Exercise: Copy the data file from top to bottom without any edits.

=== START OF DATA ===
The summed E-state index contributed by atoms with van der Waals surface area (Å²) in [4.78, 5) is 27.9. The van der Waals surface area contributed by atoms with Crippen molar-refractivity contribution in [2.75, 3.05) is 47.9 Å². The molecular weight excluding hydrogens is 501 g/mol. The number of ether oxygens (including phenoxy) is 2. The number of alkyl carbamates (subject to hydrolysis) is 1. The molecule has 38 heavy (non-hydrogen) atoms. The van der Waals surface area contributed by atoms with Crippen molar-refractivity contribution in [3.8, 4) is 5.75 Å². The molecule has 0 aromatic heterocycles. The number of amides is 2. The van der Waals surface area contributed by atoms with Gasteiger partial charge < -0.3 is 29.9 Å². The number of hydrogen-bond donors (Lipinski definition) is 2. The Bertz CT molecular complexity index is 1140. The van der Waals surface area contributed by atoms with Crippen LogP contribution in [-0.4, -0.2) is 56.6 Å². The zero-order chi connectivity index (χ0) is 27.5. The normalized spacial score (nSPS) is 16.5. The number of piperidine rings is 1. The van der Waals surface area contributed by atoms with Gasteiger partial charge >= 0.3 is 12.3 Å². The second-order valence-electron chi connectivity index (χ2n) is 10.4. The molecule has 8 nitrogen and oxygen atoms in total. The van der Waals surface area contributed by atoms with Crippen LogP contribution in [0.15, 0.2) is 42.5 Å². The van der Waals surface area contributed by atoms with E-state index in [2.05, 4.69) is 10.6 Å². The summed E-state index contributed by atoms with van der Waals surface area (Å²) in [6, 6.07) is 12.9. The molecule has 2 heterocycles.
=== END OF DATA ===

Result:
The summed E-state index contributed by atoms with van der Waals surface area (Å²) in [4.78, 5) is 27.9. The van der Waals surface area contributed by atoms with Crippen molar-refractivity contribution in [2.75, 3.05) is 47.9 Å². The molecular weight excluding hydrogens is 501 g/mol. The number of ether oxygens (including phenoxy) is 2. The number of alkyl carbamates (subject to hydrolysis) is 1. The molecule has 38 heavy (non-hydrogen) atoms. The van der Waals surface area contributed by atoms with Crippen molar-refractivity contribution in [3.8, 4) is 5.75 Å². The molecule has 0 aromatic heterocycles. The number of amides is 2. The van der Waals surface area contributed by atoms with Gasteiger partial charge < -0.3 is 29.9 Å². The number of hydrogen-bond donors (Lipinski definition) is 2. The Bertz CT molecular complexity index is 1140. The van der Waals surface area contributed by atoms with Crippen LogP contribution in [-0.4, -0.2) is 56.6 Å². The zero-order chi connectivity index (χ0) is 27.5. The normalized spacial score (nSPS) is 16.5. The number of piperidine rings is 1. The van der Waals surface area contributed by atoms with Gasteiger partial charge >= 0.3 is 12.3 Å². The second-order valence-electron chi connectivity index (χ2n) is 10.4. The molecule has 8 nitrogen and oxygen atoms in total. The van der Waals surface area contributed by atoms with Crippen LogP contribution in [0.15, 0.2) is 42.5 Å². The van der Waals surface area contributed by atoms with E-state index in [2.05, 4.69) is 10.6 Å². The summed E-state index contributed by atoms with van der Waals surface area (Å²) in [6, 6.07) is 12.9. The molecule has 2 heterocycles.